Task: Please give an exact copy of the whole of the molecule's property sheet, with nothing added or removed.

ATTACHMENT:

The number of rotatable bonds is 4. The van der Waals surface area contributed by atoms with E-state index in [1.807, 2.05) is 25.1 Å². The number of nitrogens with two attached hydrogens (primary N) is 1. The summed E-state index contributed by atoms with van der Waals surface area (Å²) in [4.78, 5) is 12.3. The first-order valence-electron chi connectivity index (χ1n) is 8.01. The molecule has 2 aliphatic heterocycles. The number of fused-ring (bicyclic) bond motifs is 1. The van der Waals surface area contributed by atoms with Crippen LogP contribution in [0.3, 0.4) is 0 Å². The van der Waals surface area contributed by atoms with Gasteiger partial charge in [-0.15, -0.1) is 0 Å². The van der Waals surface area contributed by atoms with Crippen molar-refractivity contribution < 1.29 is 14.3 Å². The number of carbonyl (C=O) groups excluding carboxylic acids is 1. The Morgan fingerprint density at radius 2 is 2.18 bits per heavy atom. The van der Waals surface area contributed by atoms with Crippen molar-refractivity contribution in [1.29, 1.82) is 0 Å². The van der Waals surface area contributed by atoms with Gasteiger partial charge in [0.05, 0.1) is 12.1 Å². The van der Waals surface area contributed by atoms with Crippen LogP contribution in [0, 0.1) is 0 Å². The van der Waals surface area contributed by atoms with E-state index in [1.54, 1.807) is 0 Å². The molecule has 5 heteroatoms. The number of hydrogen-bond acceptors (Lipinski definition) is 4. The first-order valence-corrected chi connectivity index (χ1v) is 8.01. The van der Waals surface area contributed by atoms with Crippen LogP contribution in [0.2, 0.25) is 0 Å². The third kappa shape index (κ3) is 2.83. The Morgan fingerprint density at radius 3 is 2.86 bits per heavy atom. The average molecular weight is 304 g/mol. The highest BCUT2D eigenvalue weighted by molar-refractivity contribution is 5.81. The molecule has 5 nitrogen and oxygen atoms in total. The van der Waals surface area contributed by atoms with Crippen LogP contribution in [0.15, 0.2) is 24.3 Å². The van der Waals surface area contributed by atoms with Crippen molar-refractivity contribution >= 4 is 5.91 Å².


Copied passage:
The number of rotatable bonds is 4. The van der Waals surface area contributed by atoms with E-state index in [1.807, 2.05) is 25.1 Å². The number of nitrogens with two attached hydrogens (primary N) is 1. The summed E-state index contributed by atoms with van der Waals surface area (Å²) in [4.78, 5) is 12.3. The first-order valence-electron chi connectivity index (χ1n) is 8.01. The molecule has 2 aliphatic heterocycles. The number of fused-ring (bicyclic) bond motifs is 1. The van der Waals surface area contributed by atoms with Crippen LogP contribution in [0.3, 0.4) is 0 Å². The van der Waals surface area contributed by atoms with Gasteiger partial charge in [-0.15, -0.1) is 0 Å². The van der Waals surface area contributed by atoms with Crippen molar-refractivity contribution < 1.29 is 14.3 Å². The number of carbonyl (C=O) groups excluding carboxylic acids is 1. The Morgan fingerprint density at radius 2 is 2.18 bits per heavy atom. The van der Waals surface area contributed by atoms with Crippen molar-refractivity contribution in [1.29, 1.82) is 0 Å². The van der Waals surface area contributed by atoms with Gasteiger partial charge in [0.05, 0.1) is 12.1 Å². The van der Waals surface area contributed by atoms with Crippen LogP contribution in [0, 0.1) is 0 Å². The van der Waals surface area contributed by atoms with E-state index in [1.54, 1.807) is 0 Å². The molecule has 5 heteroatoms. The number of hydrogen-bond acceptors (Lipinski definition) is 4. The first-order valence-corrected chi connectivity index (χ1v) is 8.01. The van der Waals surface area contributed by atoms with Crippen LogP contribution in [0.2, 0.25) is 0 Å². The third kappa shape index (κ3) is 2.83. The Morgan fingerprint density at radius 3 is 2.86 bits per heavy atom. The average molecular weight is 304 g/mol. The highest BCUT2D eigenvalue weighted by molar-refractivity contribution is 5.81. The molecule has 5 nitrogen and oxygen atoms in total. The van der Waals surface area contributed by atoms with Crippen LogP contribution in [0.15, 0.2) is 24.3 Å². The van der Waals surface area contributed by atoms with Crippen molar-refractivity contribution >= 4 is 5.91 Å².